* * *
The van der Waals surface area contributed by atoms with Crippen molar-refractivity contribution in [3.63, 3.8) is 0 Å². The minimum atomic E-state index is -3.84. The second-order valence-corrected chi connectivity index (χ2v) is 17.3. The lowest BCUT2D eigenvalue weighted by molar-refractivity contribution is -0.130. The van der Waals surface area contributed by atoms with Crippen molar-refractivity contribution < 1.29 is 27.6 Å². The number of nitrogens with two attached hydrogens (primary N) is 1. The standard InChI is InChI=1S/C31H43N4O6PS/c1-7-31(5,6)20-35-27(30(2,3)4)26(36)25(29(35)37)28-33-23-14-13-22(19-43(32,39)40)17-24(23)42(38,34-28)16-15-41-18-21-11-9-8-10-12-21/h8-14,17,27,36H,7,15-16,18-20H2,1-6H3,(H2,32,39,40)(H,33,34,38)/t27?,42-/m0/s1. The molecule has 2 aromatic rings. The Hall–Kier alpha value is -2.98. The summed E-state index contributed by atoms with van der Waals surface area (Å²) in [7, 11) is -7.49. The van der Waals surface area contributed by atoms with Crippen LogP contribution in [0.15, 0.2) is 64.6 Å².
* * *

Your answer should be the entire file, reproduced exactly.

The van der Waals surface area contributed by atoms with Crippen molar-refractivity contribution in [3.63, 3.8) is 0 Å². The minimum atomic E-state index is -3.84. The second-order valence-corrected chi connectivity index (χ2v) is 17.3. The lowest BCUT2D eigenvalue weighted by molar-refractivity contribution is -0.130. The van der Waals surface area contributed by atoms with Crippen molar-refractivity contribution < 1.29 is 27.6 Å². The number of nitrogens with two attached hydrogens (primary N) is 1. The standard InChI is InChI=1S/C31H43N4O6PS/c1-7-31(5,6)20-35-27(30(2,3)4)26(36)25(29(35)37)28-33-23-14-13-22(19-43(32,39)40)17-24(23)42(38,34-28)16-15-41-18-21-11-9-8-10-12-21/h8-14,17,27,36H,7,15-16,18-20H2,1-6H3,(H2,32,39,40)(H,33,34,38)/t27?,42-/m0/s1. The molecule has 2 aromatic rings. The Hall–Kier alpha value is -2.98. The summed E-state index contributed by atoms with van der Waals surface area (Å²) in [7, 11) is -7.49. The van der Waals surface area contributed by atoms with Crippen LogP contribution in [0.15, 0.2) is 64.6 Å².